The National Trust Community Investment Corporation was established in 2000 through an initiative of the National Trust for Historic Preservation’s Community Partners program (CP). Beginning with the federal government's 1994 decision to eliminate the National Trust’s federal budget support, Community Partners was forced to finance its own operating costs. As part of a broader fundraising strategy, CP decided to form a wholly-owned for-profit subsidiary of the National Trust dedicated to a diverse mission to use tax credits to rehabilitate historic structures, provide financial support to the National Trust, and pursue public policy initiatives to strengthen the federal historic tax credit. NTCIC combines the unrivaled historic preservation expertise of its parent, the National Trust for Historic Preservation, with the financial strength of its many tax credit investor partners. From its start as the exclusive historic tax credit partner of Bank of America, NTCIC has expanded its investor base to include US Bank, Chevron Texaco, and many others.
John Leith-Tetrault, who joined the Trust in 1994, has served as president of NTCIC since inception. He has overseen the placement of more than $318 million in equity and debt in 66 projects located in 22 states with total development costs of more than $1.3 billion. Investments are restricted to real estate projects that qualify for federal and state historic and New Markets Tax Credits. Working with a wide variety of property owners, including for-profit developers, nonprofit organizations, and local governments, NTCIC’s focus remains on projects that have a high economic impact on the surrounding community. As a for-profit organization, NTCIC annually conveys dividends to the National Trust, which to date have totaled about $7 million.
With 17 full-time staff positions, NTCIC has remained relatively small. Thirteen staff are based in Washington, D.C., and four are located in regional offices. The NTCIC board features seven current or former National Trust trustees and seven outside members. The company has established itself as a leading voice for federal legislative amendments aimed toward strengthening the historic tax credit. It has worked with the Historic Tax Credit Coalition and Rutgers University to publish the recently released study, The First Annual Report on the Economic Impact of the Federal Historic Tax Credit. The report illustrates the historic tax credit’s ability to create jobs and stimulate the economy and can be further explored at www.ntcicfunds.com.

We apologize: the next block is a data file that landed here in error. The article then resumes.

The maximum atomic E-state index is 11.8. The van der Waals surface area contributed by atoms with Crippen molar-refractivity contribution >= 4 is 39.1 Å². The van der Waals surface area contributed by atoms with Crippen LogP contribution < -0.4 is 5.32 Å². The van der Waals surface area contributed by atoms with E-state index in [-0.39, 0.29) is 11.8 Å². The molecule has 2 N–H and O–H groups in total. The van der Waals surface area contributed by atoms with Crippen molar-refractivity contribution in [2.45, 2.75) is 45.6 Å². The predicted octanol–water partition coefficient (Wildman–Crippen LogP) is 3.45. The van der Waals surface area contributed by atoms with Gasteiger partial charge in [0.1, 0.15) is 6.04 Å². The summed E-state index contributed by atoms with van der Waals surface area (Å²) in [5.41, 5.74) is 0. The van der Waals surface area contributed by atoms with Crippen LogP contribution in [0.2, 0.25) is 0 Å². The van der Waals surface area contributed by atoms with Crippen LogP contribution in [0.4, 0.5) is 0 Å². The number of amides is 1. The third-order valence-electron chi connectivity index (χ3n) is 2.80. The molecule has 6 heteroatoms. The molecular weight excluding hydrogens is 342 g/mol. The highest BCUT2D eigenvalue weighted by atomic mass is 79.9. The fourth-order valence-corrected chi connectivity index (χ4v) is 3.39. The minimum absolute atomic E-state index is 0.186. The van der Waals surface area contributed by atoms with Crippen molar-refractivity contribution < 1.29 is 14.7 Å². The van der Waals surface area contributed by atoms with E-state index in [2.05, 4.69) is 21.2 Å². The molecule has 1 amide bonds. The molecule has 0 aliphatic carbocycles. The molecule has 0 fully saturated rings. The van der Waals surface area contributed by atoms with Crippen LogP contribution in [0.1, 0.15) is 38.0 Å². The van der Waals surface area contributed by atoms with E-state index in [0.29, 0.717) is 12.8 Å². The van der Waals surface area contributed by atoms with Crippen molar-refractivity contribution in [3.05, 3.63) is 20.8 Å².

With 66 projects and counting, it is a challenge to choose one that thoroughly represents the variety of property types and locations that make up NTCIC’s investment portfolio, but the Carpenter Center in Richmond, Va., typifies many of NTCIC’s investment choices. With the financial help of NTCIC, the historic Carpenter Theater (c. 1928) reopened in 2009 as the Carpenter Center for the Performing Arts, providing a home for the Richmond Symphony, Richmond Ballet, and the Virginia Opera. The project also provides performance, educational, and gallery spaces at affordable rates to Richmond’s emerging arts groups in the adjacent Dorothy Pauley Center. NTCIC partnered with its investor, US Bank, to provide $12.1 million in federal and state historic and New Markets Tax Credit equity to the help defray the project's total development cost of $85 million.
Despite the recent economic turmoil, NTCIC continues to cultivate and maintain a steady pipeline of investments. After ten successful years of adding value to the field of historic preservation, NTCIC is looking forward to discovering new opportunities to help it achieve its mission. To find out more about NTCIC’s diverse and exciting business, please visit and explore www.ntcicfunds.com.#ForumBulletin #NTCIC